This house did not become 16 Gloucester Road in Thornbury until the numbering of houses was introduced generally until the early 1950s. However, there were numbers allocated to the houses in the terrace from a lot earlier. This house was originally described as ‘5 Laburnum Terrace’.
We haven’t yet seen the deeds of number 16. Our earliest source of information is the Tithe Survey published in 1840 which shows that about half the terrace had already been built. Plot 248 of this survey includes the two houses with gardens, now known as numbers 16 and 18 Gloucester Road. These properties were owned by John Hodges, the builder who built the terrace. John was recorded as living in one of the two houses, Thomas Longstreet was living in the other house, but unfortunately we don’t know which house each person was living in.
We discovered that the deeds of numbers 8 Gloucester Road and 10 Gloucester Road both contain copies of an indenture dated 14 August 1865 which relates to numbers 16 and 18. This document refers to earlier indenture of lease and release of 23rd and 24th August 1832 which shows the land was conveyed by James Ford to John Hodges. We assume therefore that number 16 was built by John Hodges at some time between 1832 and 1840.
In the early days of the house, it was occupied by members of the Hodges family. The 1841 census appears to show the house was occupied by John Hodges’s son, James Hodges and his family. James aged 29 was a wheelwright. He and his wife Charlotte had a 15 month baby boy called John. Ann Trayhurn aged 15 lived in the house as a servant. Their daughter Martha was baptised on 5th February 1843, The 1851 census shows James and his family were living at 6 Pullins Green. It is interesting to see that three trade directories between 1842 and 1852 describe James as ‘beer retailer’. There were several beerhouses in Thornbury at this time. Under the Beer House Act any person with room in their front parlour could open up for the sale of beer or ale. No spirits were allowed to be sold. We are not sure whether this refers to the period he was living in Gloucester Road or in Pullins Green.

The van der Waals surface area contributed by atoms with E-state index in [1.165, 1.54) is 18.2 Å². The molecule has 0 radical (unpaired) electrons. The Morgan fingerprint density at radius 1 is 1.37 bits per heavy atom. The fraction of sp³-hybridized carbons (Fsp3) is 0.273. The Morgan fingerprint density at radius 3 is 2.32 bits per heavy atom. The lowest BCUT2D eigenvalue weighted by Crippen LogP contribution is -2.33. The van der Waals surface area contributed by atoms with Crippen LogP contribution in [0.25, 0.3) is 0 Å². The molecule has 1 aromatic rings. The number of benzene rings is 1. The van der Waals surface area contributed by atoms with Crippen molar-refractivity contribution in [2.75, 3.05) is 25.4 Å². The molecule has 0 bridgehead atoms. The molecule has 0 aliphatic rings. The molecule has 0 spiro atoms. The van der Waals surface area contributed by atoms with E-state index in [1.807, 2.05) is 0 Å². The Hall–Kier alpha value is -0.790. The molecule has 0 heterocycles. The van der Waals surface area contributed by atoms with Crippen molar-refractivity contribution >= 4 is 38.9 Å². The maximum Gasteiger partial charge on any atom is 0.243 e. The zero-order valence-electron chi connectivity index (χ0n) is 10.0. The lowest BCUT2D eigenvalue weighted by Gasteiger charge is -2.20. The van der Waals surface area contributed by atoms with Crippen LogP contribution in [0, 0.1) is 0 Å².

Following the death of his wife, Charlotte in 1856, James appears to have moved back to live at 16 Gloucester Road. A trade directory published in 1856 shows James was back in Gloucester Road, then called Colwell Street Lane. He was listed as a wheelwright. The 1861 Census shows James Hodges was living in 16 Gloucester Road. He was now a widower aged 48 and working as a carpenter. The Census shows James had been born in Olveston. Martha his daughter was aged 17 and born in Thornbury. Her occupation is described as “formerly a dressmaker.”
The 1862 rate books shows James living next door at 14 Gloucester Road and the occupancy taken over by his father. James died on 15th February 1866 aged 55. He and Charlotte are buried in Thornbury St Mary’s in the same grave as his parents. Their only daughter, Martha, married a photographer, James Noble Greenham in St Paul’s in Bristol on 24th February 1867. After their marriage Martha and James Noble Greenham lived in St Paul’s in Bristol. The deeds of 5 St John Street show that when Martha’s grandfather, John Hodges, conveyed number 5 to his son, George Hodges in 1873, he arranged for Martha to receive £8.00 in annual rent.
A map in the deeds of 8 Gloucester Road shows the ownership of property in the terrace in 1865 and shows that number 16 is owned by John Hodges. An indenture dated 14 August 1865 shows that John Hodges sold three properties, including number 16, to his son, George Hodges, for the sum of £50 for the lot. In the 1871 Census, George’s father, John Hodges was living at number 16, although now he was now a widower aged 85 and retired from his work as a carpenter. John died on 8th June 1877 aged 91.
George carried on as owner until his death in 1905. In his Will, George arranged for Trustees to manage the property. The trustees were initially his four surviving daughters, Sarah Ann Hodges, Fanny Staley Hodges, Emma Jane Hodges and Laura Evelyn Balls and one of his two surviving sons, Austin Edgar Hodges. Over the years, these Trustees gradually died off and new ones were appointed to ensure that the Estate was managed properly. The houses were gradually sold off. Read more about George Hodges and his estate
The Selman family – William Arthur Selman and his wife, Martha A. E. Selman, bought the house from the Hodges estate in the late 1950s. They lived there until 1988.
They were known as ‘Bill’ and ‘Lena’. They must have moved to Thornbury area in the mid 1950s. They are not listed in the 1954 Electoral Register, but in the 1957 Electoral Register they are listed in 16 Gloucester Road and in the 1959 register their son, Arthur William Beverley (Bev) Selman was also living there.
Bill was born in the Chipping Sodbury area on 13th July 1907. He was christened at St Saviour’s at Coalpit Heath. The 1911 Census shows him and a younger brother, George, living with their parents, Arthur Selman, a farmer and his wife, Emily at Coalsack Farm, Mangotsfield. In 1931 Bill married Martha Eliza Adeline Prior in the Chipping Sodbury area. ‘Lena’ was born in that area in 1907. She appears to have been the daughter of William Prior, a miller and his wife, Annie Jane (nee Greenwood) who were living at Nibley Mills in the 1911 Census. In that Census Lena was living with her widowed grandmother, Eliza Greenwood, (described as ‘farming land’) at Horton near Chipping Sodbury. Also living in the same house was Lena’s uncle, Beverly Arthur Greenwood who was ‘working on farm’.